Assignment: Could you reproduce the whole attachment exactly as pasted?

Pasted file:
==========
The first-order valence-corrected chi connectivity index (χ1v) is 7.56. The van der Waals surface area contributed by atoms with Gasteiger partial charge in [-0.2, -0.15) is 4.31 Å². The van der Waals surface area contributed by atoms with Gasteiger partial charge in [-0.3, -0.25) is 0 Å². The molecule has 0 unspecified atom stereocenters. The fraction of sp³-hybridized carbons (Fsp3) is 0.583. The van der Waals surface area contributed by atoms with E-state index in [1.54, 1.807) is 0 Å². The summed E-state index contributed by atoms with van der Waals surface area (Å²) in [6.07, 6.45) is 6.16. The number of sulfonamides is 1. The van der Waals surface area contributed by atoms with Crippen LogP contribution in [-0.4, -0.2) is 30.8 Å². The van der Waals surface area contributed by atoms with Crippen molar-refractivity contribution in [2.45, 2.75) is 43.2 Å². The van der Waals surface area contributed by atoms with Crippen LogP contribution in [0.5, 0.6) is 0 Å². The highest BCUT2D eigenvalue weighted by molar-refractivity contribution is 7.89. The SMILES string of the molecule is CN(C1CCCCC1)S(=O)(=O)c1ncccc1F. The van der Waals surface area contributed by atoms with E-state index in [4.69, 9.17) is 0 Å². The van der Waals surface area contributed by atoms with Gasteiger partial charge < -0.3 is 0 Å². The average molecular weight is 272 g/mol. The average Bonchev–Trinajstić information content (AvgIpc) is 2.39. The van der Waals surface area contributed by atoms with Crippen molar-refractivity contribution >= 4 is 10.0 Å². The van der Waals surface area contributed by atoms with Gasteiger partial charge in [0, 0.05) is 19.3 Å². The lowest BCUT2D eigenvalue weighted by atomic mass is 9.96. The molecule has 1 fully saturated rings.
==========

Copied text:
The first-order valence-corrected chi connectivity index (χ1v) is 7.56. The van der Waals surface area contributed by atoms with Gasteiger partial charge in [-0.2, -0.15) is 4.31 Å². The van der Waals surface area contributed by atoms with Gasteiger partial charge in [-0.3, -0.25) is 0 Å². The molecule has 0 unspecified atom stereocenters. The fraction of sp³-hybridized carbons (Fsp3) is 0.583. The van der Waals surface area contributed by atoms with E-state index in [1.54, 1.807) is 0 Å². The summed E-state index contributed by atoms with van der Waals surface area (Å²) in [6.07, 6.45) is 6.16. The number of sulfonamides is 1. The van der Waals surface area contributed by atoms with Crippen LogP contribution in [-0.4, -0.2) is 30.8 Å². The van der Waals surface area contributed by atoms with Crippen molar-refractivity contribution in [2.45, 2.75) is 43.2 Å². The van der Waals surface area contributed by atoms with Crippen LogP contribution in [0.5, 0.6) is 0 Å². The highest BCUT2D eigenvalue weighted by molar-refractivity contribution is 7.89. The SMILES string of the molecule is CN(C1CCCCC1)S(=O)(=O)c1ncccc1F. The van der Waals surface area contributed by atoms with E-state index in [4.69, 9.17) is 0 Å². The van der Waals surface area contributed by atoms with Gasteiger partial charge < -0.3 is 0 Å². The average molecular weight is 272 g/mol. The average Bonchev–Trinajstić information content (AvgIpc) is 2.39. The van der Waals surface area contributed by atoms with Crippen molar-refractivity contribution >= 4 is 10.0 Å². The van der Waals surface area contributed by atoms with Gasteiger partial charge in [0, 0.05) is 19.3 Å². The lowest BCUT2D eigenvalue weighted by atomic mass is 9.96. The molecule has 1 fully saturated rings.